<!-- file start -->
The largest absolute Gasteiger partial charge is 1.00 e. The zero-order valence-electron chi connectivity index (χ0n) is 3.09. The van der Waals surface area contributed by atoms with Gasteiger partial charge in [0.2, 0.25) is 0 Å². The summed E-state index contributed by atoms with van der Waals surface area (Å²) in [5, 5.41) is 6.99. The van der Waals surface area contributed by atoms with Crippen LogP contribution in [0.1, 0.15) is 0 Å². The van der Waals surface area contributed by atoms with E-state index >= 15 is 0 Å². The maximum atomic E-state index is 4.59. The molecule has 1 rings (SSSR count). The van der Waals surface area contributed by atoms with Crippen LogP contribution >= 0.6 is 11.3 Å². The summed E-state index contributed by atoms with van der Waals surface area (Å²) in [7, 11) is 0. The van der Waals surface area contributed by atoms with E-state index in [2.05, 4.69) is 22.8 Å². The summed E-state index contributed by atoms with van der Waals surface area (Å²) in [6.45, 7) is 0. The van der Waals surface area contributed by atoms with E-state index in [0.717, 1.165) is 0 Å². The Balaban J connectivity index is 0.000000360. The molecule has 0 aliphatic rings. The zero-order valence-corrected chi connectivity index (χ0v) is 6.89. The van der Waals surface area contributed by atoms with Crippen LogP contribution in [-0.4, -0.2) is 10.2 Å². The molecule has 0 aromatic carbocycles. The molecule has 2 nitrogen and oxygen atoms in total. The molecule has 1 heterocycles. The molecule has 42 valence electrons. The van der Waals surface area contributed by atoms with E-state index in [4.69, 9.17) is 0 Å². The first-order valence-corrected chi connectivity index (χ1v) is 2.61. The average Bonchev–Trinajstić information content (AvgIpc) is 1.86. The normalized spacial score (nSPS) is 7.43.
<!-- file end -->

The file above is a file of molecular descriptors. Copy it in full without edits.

The largest absolute Gasteiger partial charge is 1.00 e. The zero-order valence-electron chi connectivity index (χ0n) is 3.09. The van der Waals surface area contributed by atoms with Gasteiger partial charge in [0.2, 0.25) is 0 Å². The summed E-state index contributed by atoms with van der Waals surface area (Å²) in [5, 5.41) is 6.99. The van der Waals surface area contributed by atoms with Crippen LogP contribution in [0.1, 0.15) is 0 Å². The van der Waals surface area contributed by atoms with E-state index >= 15 is 0 Å². The maximum atomic E-state index is 4.59. The molecule has 1 rings (SSSR count). The van der Waals surface area contributed by atoms with Crippen LogP contribution >= 0.6 is 11.3 Å². The summed E-state index contributed by atoms with van der Waals surface area (Å²) in [7, 11) is 0. The van der Waals surface area contributed by atoms with E-state index in [2.05, 4.69) is 22.8 Å². The summed E-state index contributed by atoms with van der Waals surface area (Å²) in [6.45, 7) is 0. The van der Waals surface area contributed by atoms with E-state index in [0.717, 1.165) is 0 Å². The Balaban J connectivity index is 0.000000360. The molecule has 0 aliphatic rings. The zero-order valence-corrected chi connectivity index (χ0v) is 6.89. The van der Waals surface area contributed by atoms with Crippen LogP contribution in [-0.4, -0.2) is 10.2 Å². The molecule has 0 aromatic carbocycles. The molecule has 2 nitrogen and oxygen atoms in total. The molecule has 1 heterocycles. The molecule has 42 valence electrons. The van der Waals surface area contributed by atoms with E-state index in [4.69, 9.17) is 0 Å². The first-order valence-corrected chi connectivity index (χ1v) is 2.61. The average Bonchev–Trinajstić information content (AvgIpc) is 1.86. The normalized spacial score (nSPS) is 7.43.